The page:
It seems like financial analysts, and reporters have gotten pretty comfortable rewriting the same articles about the Bitcoin bubbles inevitable burst. To be honest from their standpoint cynicism makes sense, Bitcoin is new and confusing; embedded into the most esoteric reaches of programming and the web, how could it be anything but a bubble? After all, if there’s one those four years in a state university taught them its how to tell when two graphs look the same, and it’s undeniable that this notoriously spammable general market bubble graph and the one-day interval graph look awfully similar.
In the end, calling Bitcoin a bubble is the safe bet. In most cases new promising technologies few people understand often are bubbles, statistically speaking you’d be more likely to be right just randomly calling everything a bubble, and as a financial analyst being right counts. Even if your predictions were made with a complete lack of analysis and out of total ignorance.
And Any Market That Acts Like Bitcoin Just Ends Up a Bubble. Right?
Well, I’ve got a test for all of you financial analyst and speculators, those of you with a particularly violent “bubble” phobia may want to opt out, and just skip to the answers. Below are some stock charts for a few bubbling companies, which ones do you think popped, and which eventually just leveled off.
Look at these closely, and compare them against the Bitcoin pricing chart, and the general market bubble chart, compare similarities and differences and based just on that information, the same information analysts have determined Bitcoin is a bubble from, write down which of these three you think are bubbles. The answer is none of them;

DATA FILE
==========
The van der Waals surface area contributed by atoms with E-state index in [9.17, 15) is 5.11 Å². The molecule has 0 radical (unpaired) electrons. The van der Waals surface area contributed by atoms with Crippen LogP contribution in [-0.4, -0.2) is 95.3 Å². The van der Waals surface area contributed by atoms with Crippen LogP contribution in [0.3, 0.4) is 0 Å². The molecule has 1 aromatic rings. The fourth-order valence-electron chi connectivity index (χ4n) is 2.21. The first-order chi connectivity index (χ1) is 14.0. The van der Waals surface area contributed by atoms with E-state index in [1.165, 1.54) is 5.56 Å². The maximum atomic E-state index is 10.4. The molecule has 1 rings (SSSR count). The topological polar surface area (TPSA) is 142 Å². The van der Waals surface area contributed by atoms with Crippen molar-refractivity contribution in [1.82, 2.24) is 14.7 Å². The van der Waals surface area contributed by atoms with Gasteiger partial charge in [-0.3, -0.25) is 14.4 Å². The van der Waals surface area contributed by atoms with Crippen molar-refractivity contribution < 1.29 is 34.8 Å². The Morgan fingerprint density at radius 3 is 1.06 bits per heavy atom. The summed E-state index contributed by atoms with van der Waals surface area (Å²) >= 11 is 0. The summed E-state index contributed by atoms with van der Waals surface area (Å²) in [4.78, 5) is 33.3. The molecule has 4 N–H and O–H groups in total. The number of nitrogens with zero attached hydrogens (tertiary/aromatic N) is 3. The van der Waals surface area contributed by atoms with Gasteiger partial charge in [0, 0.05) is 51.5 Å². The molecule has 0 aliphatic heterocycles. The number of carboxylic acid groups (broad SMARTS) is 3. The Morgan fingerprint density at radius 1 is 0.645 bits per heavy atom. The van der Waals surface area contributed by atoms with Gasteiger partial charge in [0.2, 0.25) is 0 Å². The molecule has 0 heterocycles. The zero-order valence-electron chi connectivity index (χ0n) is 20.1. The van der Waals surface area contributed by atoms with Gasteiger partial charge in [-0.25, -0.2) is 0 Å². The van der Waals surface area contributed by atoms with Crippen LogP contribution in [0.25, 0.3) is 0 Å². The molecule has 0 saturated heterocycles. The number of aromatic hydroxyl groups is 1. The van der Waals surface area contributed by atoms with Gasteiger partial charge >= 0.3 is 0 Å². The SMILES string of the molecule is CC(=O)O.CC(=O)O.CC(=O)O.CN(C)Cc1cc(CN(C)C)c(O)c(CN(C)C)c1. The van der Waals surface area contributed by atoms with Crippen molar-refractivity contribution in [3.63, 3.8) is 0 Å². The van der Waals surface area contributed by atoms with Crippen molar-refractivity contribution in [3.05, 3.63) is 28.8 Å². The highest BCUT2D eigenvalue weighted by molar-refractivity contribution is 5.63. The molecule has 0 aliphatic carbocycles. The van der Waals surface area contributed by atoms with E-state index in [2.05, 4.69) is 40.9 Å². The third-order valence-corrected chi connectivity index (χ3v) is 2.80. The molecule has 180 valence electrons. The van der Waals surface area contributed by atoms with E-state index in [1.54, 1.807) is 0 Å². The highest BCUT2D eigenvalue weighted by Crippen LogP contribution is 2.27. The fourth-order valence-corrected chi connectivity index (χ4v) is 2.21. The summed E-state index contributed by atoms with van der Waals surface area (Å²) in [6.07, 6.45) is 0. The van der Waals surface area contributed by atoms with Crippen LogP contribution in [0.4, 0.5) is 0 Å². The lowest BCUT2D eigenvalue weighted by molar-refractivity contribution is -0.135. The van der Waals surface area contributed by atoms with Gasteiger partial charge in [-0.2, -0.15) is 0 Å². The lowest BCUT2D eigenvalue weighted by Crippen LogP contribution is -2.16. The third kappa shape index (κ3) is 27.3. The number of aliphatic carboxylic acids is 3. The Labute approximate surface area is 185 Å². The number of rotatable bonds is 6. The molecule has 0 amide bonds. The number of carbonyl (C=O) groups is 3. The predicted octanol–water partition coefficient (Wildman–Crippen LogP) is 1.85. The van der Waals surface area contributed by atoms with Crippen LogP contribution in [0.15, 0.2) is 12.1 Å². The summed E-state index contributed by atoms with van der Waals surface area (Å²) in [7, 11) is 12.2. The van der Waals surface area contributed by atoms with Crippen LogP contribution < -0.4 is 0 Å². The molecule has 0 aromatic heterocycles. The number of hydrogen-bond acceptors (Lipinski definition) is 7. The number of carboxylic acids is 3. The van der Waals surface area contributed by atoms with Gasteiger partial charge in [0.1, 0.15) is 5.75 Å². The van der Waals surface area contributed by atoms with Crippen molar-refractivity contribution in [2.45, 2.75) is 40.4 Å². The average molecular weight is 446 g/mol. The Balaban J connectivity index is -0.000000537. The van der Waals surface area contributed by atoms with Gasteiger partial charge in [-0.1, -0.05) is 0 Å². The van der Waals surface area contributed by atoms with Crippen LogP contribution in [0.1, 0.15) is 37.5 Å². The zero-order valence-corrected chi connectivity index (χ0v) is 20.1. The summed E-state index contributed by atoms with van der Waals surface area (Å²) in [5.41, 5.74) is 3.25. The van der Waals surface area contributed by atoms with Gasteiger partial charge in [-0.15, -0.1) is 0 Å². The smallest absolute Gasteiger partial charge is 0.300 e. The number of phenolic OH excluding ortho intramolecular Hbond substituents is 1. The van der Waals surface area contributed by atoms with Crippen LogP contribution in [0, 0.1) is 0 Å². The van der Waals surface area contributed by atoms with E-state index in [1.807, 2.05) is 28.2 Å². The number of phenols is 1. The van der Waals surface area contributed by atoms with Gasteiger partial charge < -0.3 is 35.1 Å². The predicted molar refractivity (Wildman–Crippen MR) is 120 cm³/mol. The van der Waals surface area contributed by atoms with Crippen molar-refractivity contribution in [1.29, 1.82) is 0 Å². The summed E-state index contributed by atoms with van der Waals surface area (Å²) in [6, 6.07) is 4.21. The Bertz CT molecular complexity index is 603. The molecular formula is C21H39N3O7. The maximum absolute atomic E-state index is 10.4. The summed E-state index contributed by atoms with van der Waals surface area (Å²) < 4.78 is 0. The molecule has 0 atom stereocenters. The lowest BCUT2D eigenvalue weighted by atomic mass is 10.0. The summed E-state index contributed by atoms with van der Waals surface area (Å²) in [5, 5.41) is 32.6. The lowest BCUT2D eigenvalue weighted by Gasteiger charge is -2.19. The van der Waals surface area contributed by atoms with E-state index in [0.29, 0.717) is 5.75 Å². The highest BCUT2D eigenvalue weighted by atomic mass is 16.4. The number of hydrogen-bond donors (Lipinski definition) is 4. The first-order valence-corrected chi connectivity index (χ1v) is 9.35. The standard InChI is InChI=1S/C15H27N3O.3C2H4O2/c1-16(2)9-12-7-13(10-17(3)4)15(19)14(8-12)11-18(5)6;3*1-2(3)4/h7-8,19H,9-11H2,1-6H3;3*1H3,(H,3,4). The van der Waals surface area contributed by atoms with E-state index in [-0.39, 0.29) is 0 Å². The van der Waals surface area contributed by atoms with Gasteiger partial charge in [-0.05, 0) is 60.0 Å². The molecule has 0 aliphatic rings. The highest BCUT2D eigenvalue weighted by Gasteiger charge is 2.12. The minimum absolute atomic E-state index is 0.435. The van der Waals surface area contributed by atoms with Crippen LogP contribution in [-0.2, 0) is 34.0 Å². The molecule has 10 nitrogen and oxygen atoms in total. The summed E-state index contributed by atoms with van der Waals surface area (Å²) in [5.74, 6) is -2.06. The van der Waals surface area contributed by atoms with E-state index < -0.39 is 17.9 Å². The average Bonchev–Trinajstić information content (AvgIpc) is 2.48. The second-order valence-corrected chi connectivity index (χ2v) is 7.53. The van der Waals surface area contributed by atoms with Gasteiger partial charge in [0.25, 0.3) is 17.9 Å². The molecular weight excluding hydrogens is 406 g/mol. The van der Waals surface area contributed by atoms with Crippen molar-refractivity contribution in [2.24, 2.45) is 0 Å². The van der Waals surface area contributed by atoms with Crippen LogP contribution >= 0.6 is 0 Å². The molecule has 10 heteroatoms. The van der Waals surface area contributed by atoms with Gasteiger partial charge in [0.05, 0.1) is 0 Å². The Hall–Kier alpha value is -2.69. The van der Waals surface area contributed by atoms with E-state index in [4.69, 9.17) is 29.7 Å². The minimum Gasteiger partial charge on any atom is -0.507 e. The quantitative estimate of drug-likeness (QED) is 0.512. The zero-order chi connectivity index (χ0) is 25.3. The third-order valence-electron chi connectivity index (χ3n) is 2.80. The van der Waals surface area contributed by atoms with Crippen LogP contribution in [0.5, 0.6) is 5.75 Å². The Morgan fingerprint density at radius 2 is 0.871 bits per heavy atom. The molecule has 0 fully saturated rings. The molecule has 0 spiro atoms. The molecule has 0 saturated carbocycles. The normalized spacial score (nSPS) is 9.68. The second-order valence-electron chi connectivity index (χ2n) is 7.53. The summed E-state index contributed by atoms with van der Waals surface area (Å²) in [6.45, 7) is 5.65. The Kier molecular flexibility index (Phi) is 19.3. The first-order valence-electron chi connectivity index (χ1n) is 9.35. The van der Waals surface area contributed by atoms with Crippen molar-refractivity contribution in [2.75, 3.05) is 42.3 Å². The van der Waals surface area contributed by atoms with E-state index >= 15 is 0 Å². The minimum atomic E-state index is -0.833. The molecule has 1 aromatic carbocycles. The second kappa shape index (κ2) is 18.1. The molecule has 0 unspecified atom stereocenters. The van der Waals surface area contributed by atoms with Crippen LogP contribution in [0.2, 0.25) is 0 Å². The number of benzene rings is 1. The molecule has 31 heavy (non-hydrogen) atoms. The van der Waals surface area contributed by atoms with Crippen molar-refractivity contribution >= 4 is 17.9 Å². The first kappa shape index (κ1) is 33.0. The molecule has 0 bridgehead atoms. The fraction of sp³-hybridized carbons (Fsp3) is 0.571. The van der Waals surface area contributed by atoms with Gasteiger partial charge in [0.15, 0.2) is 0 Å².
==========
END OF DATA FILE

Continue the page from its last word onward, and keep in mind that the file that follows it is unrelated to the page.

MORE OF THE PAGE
Do you feel stupid yet? You should, based on the same information most “experts” are using right now to call Bitcoin a bubble three of the largest technology companies of our time were just bubbles, bound to pop. For your average investor, this mistake is forgivable and actually expected. For an expert, this is blatant laziness if not full on trolling.
The Problem is…
Technology cannot be valued using traditional metrics, otherwise, it all looks like tulips. In the past, the value of a market was determined by simply summing the value of the assets with the total value of the goods that can be produced and subtracting the costs of operation. Any valuation above the price calculated was just considered speculative pricing. But what assets do companies like Google, Facebook, and Instagram really have? The truth is very little, they don’t actually produce anything, they require very little equipment and property to operate by traditional metrics there worthless.
The truth isn’t so simple when we value technologies we have taken into consideration the value of the actual idea. Which for obvious reasons isn’t easy, but general market sentiment is a fairly good indicator, and the sentiment as of now is Bitcoin isn’t going anywhere. Its a truly novel invention, and is hardly a newborn in the life cycle of economics.